Here’s what’s happening Tuesday with the coronavirus pandemic in the U.S.:


— An increasing number of COVID-19 vaccination sites around the U.S. are canceling appointments because of vaccine shortages in a rollout so rife with confusion that even the new CDC director admitted over the weekend that she doesn’t know exactly how many shots are in the pipeline. States are waiting to find out their latest weekly allocation of vaccines. For days now, governors and top health officials have been complaining about inadequate supplies and the need for earlier and more reliable estimates of how much is on the way so that they can plan accordingly.

— New results extend hopes for drugs that supply antibodies to fight COVID-19, suggesting they can help keep patients out of the hospital and possibly prevent illness in some uninfected people. Eli Lilly said its drug reduced the risk of hospitalizations or death by 70% in newly diagnosed, nonhospitalized patients. Regeneron Pharmaceuticals said partial results on its drug suggest it helps prevent infection in housemates of people with COVID-19. Some of the antibodies are already being used to treat certain patients and the drugmakers say they will seek to expand that authorization to allow prevention approaches as well.

— California’s health department released to the public previously secret projections for future hospital intensive care unit capacity in the state, the key metric for lifting a stay-at-home order. However, state officials did not explain how regional per capita virus cases and transmission rates that also were released might influence how much ICU space will be available in four weeks. Last week, state health officials told The Associated Press they were keeping all the data secret because it is complicated and might mislead the public. Coronavirus experts and open government advocates criticized the move, saying the public has the right to know what’s behind decisions affecting their lives.

THE NUMBERS: According to data through Jan. 25 from Johns Hopkins University, the seven-day rolling average for daily new cases in the U.S. did not increase over the past two weeks, going from 249,234.9 on Jan. 11 to 170,720 on Jan. 25.

DEATH TOLL: According to data through Jan. 25 from Johns Hopkins, the seven-day rolling average for daily new deaths in the U.S. did not increase in the past two weeks, going from 3,242.4 on Jan. 11 to 3,160.9 on Jan. 25.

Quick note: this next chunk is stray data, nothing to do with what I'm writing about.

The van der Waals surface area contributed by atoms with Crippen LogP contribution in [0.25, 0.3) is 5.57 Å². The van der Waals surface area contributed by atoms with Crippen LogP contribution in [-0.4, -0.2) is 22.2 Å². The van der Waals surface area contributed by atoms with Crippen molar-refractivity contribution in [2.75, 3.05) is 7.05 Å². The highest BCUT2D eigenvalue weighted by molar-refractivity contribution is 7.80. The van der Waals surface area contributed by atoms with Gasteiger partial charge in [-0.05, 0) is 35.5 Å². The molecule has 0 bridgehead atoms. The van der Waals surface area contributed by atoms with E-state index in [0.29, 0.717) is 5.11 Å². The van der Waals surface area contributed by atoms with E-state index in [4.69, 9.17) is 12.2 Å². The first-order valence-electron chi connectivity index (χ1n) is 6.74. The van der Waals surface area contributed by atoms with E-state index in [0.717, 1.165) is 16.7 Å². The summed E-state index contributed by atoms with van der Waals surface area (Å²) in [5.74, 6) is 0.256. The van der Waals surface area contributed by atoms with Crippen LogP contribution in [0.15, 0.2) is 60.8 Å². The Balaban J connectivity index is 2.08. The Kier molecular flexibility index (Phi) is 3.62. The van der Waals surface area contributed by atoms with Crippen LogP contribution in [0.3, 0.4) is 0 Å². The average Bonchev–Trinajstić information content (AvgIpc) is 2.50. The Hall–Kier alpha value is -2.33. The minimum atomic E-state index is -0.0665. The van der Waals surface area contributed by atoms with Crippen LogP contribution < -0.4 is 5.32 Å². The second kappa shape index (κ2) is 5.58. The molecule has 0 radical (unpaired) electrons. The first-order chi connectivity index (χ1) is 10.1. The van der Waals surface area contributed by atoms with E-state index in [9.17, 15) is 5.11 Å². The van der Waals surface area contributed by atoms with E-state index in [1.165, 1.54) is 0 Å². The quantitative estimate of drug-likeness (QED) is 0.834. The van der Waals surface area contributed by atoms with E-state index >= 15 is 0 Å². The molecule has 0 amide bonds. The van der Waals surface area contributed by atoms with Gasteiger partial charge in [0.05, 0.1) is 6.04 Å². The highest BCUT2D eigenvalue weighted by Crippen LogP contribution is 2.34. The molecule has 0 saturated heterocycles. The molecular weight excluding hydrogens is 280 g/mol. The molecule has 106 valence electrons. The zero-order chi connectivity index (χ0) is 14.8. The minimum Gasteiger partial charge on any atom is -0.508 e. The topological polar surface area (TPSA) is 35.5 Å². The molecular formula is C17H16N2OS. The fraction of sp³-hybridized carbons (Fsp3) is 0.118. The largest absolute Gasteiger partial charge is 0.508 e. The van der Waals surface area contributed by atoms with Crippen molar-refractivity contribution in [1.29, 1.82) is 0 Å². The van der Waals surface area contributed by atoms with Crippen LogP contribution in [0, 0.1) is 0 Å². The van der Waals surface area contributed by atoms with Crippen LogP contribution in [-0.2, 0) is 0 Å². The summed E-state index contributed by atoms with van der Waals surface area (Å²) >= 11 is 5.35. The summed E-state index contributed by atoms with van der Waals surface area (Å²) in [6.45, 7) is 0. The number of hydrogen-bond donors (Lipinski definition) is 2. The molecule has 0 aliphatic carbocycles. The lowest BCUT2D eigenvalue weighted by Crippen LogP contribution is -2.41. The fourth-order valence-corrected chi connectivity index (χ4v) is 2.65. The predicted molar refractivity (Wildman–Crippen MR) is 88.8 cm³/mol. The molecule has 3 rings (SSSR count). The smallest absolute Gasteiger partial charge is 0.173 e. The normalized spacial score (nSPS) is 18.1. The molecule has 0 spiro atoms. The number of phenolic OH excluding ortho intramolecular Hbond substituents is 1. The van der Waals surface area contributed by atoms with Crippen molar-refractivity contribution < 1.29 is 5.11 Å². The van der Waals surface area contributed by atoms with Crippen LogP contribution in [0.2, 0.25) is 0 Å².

QUOTABLE: “I think we were on track to have a good — or a better, at least — spring and summer, and I’m worried that the variants might be throwing us a curveball.” — Caitlin Rivers, an epidemiologist at the Johns Hopkins Center for Health Security Rivers, on concerns that the more contagious variants of the virus could lead to a deadly resurgence this year.

ICYMI: Officials say a new Brazilian variant of the coronavirus has made its first known appearance in the United States in a person who recently traveled from Brazil to Minnesota. State health officials said Monday that the Brazil P.1 variant was found in a specimen from a Minnesota resident who had recently been to Brazil. The patient lives in the Minneapolis-St. Paul area and became ill during the first week of January. Viruses are constantly mutating, and new variants often emerge. Health officials are also worried about variants that were first reported in the U.K. and South Africa.

ON THE HORIZON: Oregon teachers are eligible for COVID-19 shots before senior citizens after Democratic Gov. Kate Brown decided to prioritize reopening schools. The decision has outraged older people and underscores the moral dilemma state and local officials across the U.S. are facing as they decide who’s first in line for the vaccine. Ethicists say America hasn’t faced such a stark moral calculus in generations. Everyone from the elderly and those with chronic medical conditions to communities of color and front-line workers are clamoring for the vaccine. And each group has a compelling argument for why it should get priority.


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